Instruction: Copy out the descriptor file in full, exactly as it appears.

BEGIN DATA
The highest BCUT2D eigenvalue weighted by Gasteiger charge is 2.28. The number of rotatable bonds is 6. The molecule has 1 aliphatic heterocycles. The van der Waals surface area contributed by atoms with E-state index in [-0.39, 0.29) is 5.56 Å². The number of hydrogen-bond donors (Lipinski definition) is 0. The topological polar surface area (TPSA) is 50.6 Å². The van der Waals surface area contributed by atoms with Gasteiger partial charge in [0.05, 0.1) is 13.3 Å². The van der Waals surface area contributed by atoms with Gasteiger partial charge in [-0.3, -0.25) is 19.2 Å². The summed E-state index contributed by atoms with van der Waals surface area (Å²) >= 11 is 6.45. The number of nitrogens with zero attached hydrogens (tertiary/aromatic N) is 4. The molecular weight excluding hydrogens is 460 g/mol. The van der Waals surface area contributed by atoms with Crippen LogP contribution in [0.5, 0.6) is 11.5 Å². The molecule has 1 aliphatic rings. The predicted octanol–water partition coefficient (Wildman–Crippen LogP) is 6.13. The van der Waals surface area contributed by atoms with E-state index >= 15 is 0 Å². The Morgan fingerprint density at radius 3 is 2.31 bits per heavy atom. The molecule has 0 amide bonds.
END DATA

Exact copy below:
The highest BCUT2D eigenvalue weighted by Gasteiger charge is 2.28. The number of rotatable bonds is 6. The molecule has 1 aliphatic heterocycles. The van der Waals surface area contributed by atoms with E-state index in [-0.39, 0.29) is 5.56 Å². The number of hydrogen-bond donors (Lipinski definition) is 0. The topological polar surface area (TPSA) is 50.6 Å². The van der Waals surface area contributed by atoms with Gasteiger partial charge in [0.05, 0.1) is 13.3 Å². The van der Waals surface area contributed by atoms with Gasteiger partial charge in [-0.3, -0.25) is 19.2 Å². The summed E-state index contributed by atoms with van der Waals surface area (Å²) >= 11 is 6.45. The number of nitrogens with zero attached hydrogens (tertiary/aromatic N) is 4. The molecular weight excluding hydrogens is 460 g/mol. The van der Waals surface area contributed by atoms with Crippen LogP contribution in [0.5, 0.6) is 11.5 Å². The molecule has 1 aliphatic rings. The predicted octanol–water partition coefficient (Wildman–Crippen LogP) is 6.13. The van der Waals surface area contributed by atoms with E-state index >= 15 is 0 Å². The Morgan fingerprint density at radius 3 is 2.31 bits per heavy atom. The molecule has 0 amide bonds.